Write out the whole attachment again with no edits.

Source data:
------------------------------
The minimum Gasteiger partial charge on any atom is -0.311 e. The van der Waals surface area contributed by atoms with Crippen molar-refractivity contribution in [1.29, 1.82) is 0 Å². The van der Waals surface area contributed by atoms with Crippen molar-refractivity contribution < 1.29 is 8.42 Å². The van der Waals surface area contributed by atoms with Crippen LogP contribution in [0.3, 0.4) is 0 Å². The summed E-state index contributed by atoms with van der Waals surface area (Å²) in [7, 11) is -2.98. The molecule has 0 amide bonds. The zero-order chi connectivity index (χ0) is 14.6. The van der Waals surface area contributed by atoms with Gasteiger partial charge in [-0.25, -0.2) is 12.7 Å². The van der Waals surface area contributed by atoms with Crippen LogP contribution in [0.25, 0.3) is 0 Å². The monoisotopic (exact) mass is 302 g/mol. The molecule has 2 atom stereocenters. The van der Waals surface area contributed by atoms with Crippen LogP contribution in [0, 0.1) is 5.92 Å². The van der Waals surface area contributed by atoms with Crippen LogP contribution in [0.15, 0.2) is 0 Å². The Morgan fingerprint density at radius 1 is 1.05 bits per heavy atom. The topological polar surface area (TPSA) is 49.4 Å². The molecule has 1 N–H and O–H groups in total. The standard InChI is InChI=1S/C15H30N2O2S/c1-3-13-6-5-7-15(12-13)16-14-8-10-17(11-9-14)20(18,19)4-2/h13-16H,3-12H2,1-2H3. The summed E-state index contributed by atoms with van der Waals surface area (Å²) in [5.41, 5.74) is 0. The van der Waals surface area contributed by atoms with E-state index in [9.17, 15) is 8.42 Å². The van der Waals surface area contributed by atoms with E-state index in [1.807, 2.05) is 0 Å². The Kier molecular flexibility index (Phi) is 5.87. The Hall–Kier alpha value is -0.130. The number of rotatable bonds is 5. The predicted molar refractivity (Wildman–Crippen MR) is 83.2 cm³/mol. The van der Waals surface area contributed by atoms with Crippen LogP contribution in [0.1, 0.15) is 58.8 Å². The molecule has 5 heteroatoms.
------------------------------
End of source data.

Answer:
The minimum Gasteiger partial charge on any atom is -0.311 e. The van der Waals surface area contributed by atoms with Crippen molar-refractivity contribution in [1.29, 1.82) is 0 Å². The van der Waals surface area contributed by atoms with Crippen molar-refractivity contribution < 1.29 is 8.42 Å². The van der Waals surface area contributed by atoms with Crippen LogP contribution in [0.3, 0.4) is 0 Å². The summed E-state index contributed by atoms with van der Waals surface area (Å²) in [7, 11) is -2.98. The molecule has 0 amide bonds. The zero-order chi connectivity index (χ0) is 14.6. The van der Waals surface area contributed by atoms with Gasteiger partial charge in [-0.25, -0.2) is 12.7 Å². The van der Waals surface area contributed by atoms with Crippen LogP contribution in [0.25, 0.3) is 0 Å². The monoisotopic (exact) mass is 302 g/mol. The molecule has 2 atom stereocenters. The van der Waals surface area contributed by atoms with Crippen LogP contribution in [0, 0.1) is 5.92 Å². The van der Waals surface area contributed by atoms with Crippen LogP contribution in [0.15, 0.2) is 0 Å². The Morgan fingerprint density at radius 1 is 1.05 bits per heavy atom. The topological polar surface area (TPSA) is 49.4 Å². The molecule has 1 N–H and O–H groups in total. The standard InChI is InChI=1S/C15H30N2O2S/c1-3-13-6-5-7-15(12-13)16-14-8-10-17(11-9-14)20(18,19)4-2/h13-16H,3-12H2,1-2H3. The summed E-state index contributed by atoms with van der Waals surface area (Å²) in [5.41, 5.74) is 0. The van der Waals surface area contributed by atoms with E-state index in [9.17, 15) is 8.42 Å². The van der Waals surface area contributed by atoms with E-state index in [1.807, 2.05) is 0 Å². The Kier molecular flexibility index (Phi) is 5.87. The Hall–Kier alpha value is -0.130. The number of rotatable bonds is 5. The predicted molar refractivity (Wildman–Crippen MR) is 83.2 cm³/mol. The van der Waals surface area contributed by atoms with Crippen LogP contribution in [0.1, 0.15) is 58.8 Å². The molecule has 5 heteroatoms.